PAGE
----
Wednesday, February 25, 2015

Do Any Women Draw Comics?

First Black Woman Cartoonist

Black History Month

Jackie Ormes (August 1, 1911 – December 26, 1985) 

Jackie Ormes is the first black woman cartoonist who created the Torchy Brown comic strip and the Patty-Jo 'n' Ginger single panel strip.

The Pittsburgh Courier, a weeklyAfrican-American newspaper published on her comic strip, Torchy Brown in Dixie to Harlem from 1937 to 1938. Torchy Brown was a humorous depiction of a Mississippi teen female who found fame and fortune singing and dancing in the Cotton Club. Ormes became the first black woman to produce a syndicated comic strip. Torch Brown bore a strong resemblance to her creator.


She created Patty-Jo 'n' Ginger, a single-panel cartoon in August 1942, which ran for 11 years. It featured a big sister-little sister combo, with the precocious, insightful and socially/politically-aware child as the only speaker and ta beautiful adult woman as a sometime pin-up figure and fashion mannequin.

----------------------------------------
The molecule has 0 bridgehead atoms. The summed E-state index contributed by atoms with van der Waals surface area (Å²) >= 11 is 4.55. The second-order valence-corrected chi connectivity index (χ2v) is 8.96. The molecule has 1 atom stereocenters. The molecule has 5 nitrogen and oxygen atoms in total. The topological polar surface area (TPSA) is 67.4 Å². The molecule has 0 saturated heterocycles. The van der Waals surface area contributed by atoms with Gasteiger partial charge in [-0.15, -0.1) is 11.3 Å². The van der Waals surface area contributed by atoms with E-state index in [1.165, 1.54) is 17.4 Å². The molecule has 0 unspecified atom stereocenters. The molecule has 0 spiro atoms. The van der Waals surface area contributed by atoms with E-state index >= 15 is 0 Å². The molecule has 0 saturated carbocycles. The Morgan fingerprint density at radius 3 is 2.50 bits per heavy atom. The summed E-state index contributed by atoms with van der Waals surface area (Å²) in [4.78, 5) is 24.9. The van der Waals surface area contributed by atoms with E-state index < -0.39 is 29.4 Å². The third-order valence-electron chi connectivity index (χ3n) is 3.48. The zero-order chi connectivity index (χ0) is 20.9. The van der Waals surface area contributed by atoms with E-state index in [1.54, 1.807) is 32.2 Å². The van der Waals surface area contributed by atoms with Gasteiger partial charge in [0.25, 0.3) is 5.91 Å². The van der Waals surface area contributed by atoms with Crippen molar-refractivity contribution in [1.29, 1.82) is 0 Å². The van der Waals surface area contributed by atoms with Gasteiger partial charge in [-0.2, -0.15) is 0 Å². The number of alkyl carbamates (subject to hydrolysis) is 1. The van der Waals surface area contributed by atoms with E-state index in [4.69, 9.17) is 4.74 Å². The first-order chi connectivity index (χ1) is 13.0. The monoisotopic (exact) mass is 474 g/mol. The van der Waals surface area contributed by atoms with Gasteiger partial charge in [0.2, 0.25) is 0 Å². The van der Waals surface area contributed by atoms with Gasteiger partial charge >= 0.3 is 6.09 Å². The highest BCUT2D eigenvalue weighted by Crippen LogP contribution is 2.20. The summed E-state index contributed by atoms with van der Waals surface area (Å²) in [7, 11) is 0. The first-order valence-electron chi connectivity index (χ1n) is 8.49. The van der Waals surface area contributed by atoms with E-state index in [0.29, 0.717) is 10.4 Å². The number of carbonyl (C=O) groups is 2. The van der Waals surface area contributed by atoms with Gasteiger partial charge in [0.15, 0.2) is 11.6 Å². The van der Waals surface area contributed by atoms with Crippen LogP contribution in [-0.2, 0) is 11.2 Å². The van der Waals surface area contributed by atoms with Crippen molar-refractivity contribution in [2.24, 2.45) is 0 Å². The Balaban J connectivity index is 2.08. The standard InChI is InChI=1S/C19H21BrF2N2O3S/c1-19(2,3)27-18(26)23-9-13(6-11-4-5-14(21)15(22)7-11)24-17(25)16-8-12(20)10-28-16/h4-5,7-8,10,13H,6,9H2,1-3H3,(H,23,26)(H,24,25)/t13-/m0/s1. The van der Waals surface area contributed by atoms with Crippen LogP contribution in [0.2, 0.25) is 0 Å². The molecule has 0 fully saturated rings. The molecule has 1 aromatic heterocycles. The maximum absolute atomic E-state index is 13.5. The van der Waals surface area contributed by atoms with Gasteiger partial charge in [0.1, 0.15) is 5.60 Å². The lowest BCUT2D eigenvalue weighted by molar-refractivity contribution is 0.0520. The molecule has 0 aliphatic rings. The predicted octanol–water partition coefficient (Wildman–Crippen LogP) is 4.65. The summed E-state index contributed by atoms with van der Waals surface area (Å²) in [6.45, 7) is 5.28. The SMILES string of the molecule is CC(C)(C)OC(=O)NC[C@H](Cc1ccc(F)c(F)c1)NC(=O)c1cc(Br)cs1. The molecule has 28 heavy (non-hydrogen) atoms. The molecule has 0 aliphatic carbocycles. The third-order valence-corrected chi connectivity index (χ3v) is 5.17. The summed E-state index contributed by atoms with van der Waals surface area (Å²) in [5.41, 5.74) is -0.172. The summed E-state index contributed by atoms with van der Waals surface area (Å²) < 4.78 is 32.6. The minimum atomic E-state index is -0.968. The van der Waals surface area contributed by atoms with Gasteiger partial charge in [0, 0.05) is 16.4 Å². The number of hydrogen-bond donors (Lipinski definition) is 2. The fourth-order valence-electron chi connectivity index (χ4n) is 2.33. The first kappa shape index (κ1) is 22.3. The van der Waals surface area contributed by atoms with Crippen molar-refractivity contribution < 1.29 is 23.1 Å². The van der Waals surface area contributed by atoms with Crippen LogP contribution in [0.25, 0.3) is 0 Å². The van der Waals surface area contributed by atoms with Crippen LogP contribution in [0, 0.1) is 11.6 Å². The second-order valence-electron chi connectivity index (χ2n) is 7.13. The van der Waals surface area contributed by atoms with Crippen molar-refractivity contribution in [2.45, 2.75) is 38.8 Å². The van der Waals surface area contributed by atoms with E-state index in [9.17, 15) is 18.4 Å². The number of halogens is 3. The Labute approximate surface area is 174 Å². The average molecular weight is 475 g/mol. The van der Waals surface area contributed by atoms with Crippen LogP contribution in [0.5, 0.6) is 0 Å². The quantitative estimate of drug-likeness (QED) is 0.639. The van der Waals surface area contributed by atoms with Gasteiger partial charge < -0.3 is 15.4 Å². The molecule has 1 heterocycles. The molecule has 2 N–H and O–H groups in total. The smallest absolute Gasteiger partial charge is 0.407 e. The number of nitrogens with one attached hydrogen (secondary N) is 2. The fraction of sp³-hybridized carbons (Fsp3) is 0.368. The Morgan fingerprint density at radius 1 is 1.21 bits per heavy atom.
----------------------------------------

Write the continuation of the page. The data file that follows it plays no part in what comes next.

Ormes contracted with the Terri Lee Doll Company in 1947 to produce a doll based on her little girl cartoon character. The Patty-Jo doll was on the shelves in time for Christmas and was the first American black doll to have an extensive upscale wardrobe. As in the comic strip, the doll represented a real child, in contrast to the majority of dolls that were mammy dolls. Patty-Jo dolls are now highly sought collectors' items.

In 1950, the Courier began an eight-page color comics insert, where Ormes re-invented her Torchy character in a new comic strip, Torchy in Heartbeats. This Torchy was a beautiful, independent woman who finds adventure while seeking true love. Ormes displayed her talent for fashion design as well as her vision of a beautiful black female body in the accompanying Torchy Togs paper doll cut outs.





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